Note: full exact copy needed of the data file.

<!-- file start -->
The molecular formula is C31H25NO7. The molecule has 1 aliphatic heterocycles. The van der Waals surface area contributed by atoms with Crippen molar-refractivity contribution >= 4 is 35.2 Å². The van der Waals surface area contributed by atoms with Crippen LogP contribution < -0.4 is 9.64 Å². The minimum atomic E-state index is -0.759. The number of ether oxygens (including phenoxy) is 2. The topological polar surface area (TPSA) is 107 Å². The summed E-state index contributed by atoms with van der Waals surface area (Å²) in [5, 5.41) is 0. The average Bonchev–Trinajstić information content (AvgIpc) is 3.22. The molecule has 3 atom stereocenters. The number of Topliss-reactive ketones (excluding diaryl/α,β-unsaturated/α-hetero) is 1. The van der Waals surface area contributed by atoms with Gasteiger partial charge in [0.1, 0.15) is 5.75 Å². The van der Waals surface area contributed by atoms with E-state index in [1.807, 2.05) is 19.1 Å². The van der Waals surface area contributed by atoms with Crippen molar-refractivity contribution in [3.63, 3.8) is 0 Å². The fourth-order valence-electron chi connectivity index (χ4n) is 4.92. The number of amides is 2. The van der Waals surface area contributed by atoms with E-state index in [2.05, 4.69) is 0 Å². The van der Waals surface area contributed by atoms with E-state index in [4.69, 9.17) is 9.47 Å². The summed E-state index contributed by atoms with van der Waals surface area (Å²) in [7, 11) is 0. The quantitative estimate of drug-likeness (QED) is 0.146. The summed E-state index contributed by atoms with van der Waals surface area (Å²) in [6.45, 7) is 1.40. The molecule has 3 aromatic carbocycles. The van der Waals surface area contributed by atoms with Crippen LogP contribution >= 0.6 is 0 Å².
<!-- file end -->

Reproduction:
The molecular formula is C31H25NO7. The molecule has 1 aliphatic heterocycles. The van der Waals surface area contributed by atoms with Crippen molar-refractivity contribution >= 4 is 35.2 Å². The van der Waals surface area contributed by atoms with Crippen LogP contribution < -0.4 is 9.64 Å². The minimum atomic E-state index is -0.759. The number of ether oxygens (including phenoxy) is 2. The topological polar surface area (TPSA) is 107 Å². The summed E-state index contributed by atoms with van der Waals surface area (Å²) in [5, 5.41) is 0. The average Bonchev–Trinajstić information content (AvgIpc) is 3.22. The molecule has 3 atom stereocenters. The number of Topliss-reactive ketones (excluding diaryl/α,β-unsaturated/α-hetero) is 1. The van der Waals surface area contributed by atoms with Gasteiger partial charge in [0.1, 0.15) is 5.75 Å². The van der Waals surface area contributed by atoms with E-state index in [1.807, 2.05) is 19.1 Å². The van der Waals surface area contributed by atoms with Crippen molar-refractivity contribution in [3.63, 3.8) is 0 Å². The fourth-order valence-electron chi connectivity index (χ4n) is 4.92. The number of amides is 2. The van der Waals surface area contributed by atoms with E-state index in [2.05, 4.69) is 0 Å². The van der Waals surface area contributed by atoms with E-state index in [4.69, 9.17) is 9.47 Å². The summed E-state index contributed by atoms with van der Waals surface area (Å²) in [7, 11) is 0. The quantitative estimate of drug-likeness (QED) is 0.146. The summed E-state index contributed by atoms with van der Waals surface area (Å²) in [6.45, 7) is 1.40. The molecule has 3 aromatic carbocycles. The van der Waals surface area contributed by atoms with Crippen LogP contribution >= 0.6 is 0 Å².